When the CFL does something foolish — like they did less than a week ago — I am the first to criticize.

So let me be one of the first to applaud them for doing the right thing in issuing a two-game suspension to Simoni Lawrence for his dangerous, reckless and unnecessary late hit on Zach Collaros last Thursday.

The league could have easily hit Lawrence with a one-game suspension, or simply a fine, and used past precedence to justify it. But instead, the league decided that it was basically going to wipe the slate clean and begin anew when it comes to disciplining players for dangerous play.

That’s a good thing, and while it has taken them too long to do this, we still need to commend the CFL for starting to do it now. No one wants to see hits like the one we saw on Thursday, and no matter your fandom or team loyalty, you should want to see those hits eliminated from the game so we can all enjoy seeing great players keep playing the game we love to watch.

Unlike some, including some on this very site, I don’t think Lawrence’s hit ranks as one of the worst of all time. It’s probably not even the worst that Collaros has taken in the last year. But just because the league whiffed on previous late hits doesn’t mean Lawrence should get a pass or a lesser sentence. The hit he delivered was late, and he deserves the punishment he was handed.

But that wasn’t the only hit this past weekend that warrants closer scrutiny, as a pair of hits in two other games deserve to have the spotlight shined on them just as much as Lawrence deserves the spotlight on him. Those hits are ones delivered by Calgary’s Cory Greenwood and Edmonton’s Money Hunter.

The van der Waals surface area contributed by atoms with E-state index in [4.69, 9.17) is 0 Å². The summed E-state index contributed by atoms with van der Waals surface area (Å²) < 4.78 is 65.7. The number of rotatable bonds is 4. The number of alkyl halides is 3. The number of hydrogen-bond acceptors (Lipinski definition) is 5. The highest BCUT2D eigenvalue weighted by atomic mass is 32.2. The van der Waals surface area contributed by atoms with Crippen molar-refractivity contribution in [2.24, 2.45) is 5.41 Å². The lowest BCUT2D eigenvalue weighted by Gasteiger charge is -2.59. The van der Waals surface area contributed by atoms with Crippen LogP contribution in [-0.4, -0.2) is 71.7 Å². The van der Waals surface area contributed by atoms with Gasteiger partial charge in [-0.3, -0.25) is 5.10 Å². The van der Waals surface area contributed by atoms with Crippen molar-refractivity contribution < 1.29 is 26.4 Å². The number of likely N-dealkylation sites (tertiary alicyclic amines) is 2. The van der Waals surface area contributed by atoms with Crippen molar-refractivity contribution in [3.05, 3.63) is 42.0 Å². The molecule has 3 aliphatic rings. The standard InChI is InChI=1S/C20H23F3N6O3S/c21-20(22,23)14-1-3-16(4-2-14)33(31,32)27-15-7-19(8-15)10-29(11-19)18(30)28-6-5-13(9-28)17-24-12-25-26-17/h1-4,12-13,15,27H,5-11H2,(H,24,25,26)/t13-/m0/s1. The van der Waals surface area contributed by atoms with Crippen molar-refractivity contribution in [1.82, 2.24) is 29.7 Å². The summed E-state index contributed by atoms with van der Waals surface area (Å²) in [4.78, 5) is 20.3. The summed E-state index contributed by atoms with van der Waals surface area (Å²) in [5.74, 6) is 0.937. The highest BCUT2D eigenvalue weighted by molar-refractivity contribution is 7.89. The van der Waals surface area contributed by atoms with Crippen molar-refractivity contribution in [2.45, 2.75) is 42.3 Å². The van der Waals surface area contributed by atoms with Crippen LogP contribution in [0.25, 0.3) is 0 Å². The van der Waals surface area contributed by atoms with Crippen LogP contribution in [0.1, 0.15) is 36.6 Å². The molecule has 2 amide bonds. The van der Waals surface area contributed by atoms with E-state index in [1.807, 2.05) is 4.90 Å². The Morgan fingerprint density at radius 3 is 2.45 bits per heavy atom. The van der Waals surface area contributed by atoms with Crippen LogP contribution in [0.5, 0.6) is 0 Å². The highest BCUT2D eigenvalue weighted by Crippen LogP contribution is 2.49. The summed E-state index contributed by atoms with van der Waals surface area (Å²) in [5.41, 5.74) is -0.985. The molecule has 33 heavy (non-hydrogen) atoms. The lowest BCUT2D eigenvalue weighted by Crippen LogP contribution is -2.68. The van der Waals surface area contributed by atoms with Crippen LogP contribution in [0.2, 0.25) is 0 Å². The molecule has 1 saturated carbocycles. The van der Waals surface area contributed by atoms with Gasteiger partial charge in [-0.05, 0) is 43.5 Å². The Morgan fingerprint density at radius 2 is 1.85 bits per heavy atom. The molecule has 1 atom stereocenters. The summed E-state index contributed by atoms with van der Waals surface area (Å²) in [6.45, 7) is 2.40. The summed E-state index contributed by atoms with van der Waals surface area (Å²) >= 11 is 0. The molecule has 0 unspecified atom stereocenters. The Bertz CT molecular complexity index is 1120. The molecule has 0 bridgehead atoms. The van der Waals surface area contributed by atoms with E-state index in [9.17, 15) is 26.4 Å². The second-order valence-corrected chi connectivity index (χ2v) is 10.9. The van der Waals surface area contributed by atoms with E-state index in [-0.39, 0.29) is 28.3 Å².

During the second half of Calgary’s surprising loss at home to the Ottawa Redblacks, Cory Greenwood laid a very late, very unnecessary hit to the head and neck area of Ottawa running back Mossis Madu.

Madu left the game after that hit and did not return.

That hit did not light up social media like Lawrence’s hit did, but it is just as worthy of supplementary. Greenwood arrives well after Madu is down and the hit was completely unnecessary. Just like the Collaros hit, we need to take hits like Greenwood’s out of the game and the best way to do that is with a suspension.

On Friday night, Montreal’s Antonio Pipkin was hit late by Edmonton’s Money Hunter. While the hit wasn’t as dangerous as the one’s delivered by Lawrence and Greenwood, it was still very late and very unnecessary.

In both cases the ball carrier is already down, just like Collaros was. Yet as of this writing we have not heard a peep from the league on either one of these hits. I get that Lawrence’s hit on Collaros made the biggest headlines — first game of the season, Collaros’ history of injuries, Riders fans being involved — but the other two hits are equally as unacceptable and should be dealt with in a similar fashion.

We can argue semantics as to which hit is worse, but it isn’t a competition. Either we are for getting late head hits out of the game or we aren’t. We can’t just be happy with one player being punished for an unnecessary late hit, but we need to see all players taken to task for their hits. That is how we eliminate this stuff from the game, not by punishing just one player.

The CFL did everything right in suspending Simoni Lawrence for two games, but there is still progress to be made. Suspending Lawrence was a step in the right direction, but it shouldn’t be the last step. The league needs to be tough on all late-hit offenders, whether those hits come to star quarterbacks or players at other positions.

Lawrence is getting the punishment he deserves; now we can only hope other players will get what they deserve as well.

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Josh Smith has been writing about the Ticats and the CFL since 2010 and was sporting his beard way before it was cool. Will be long after, too.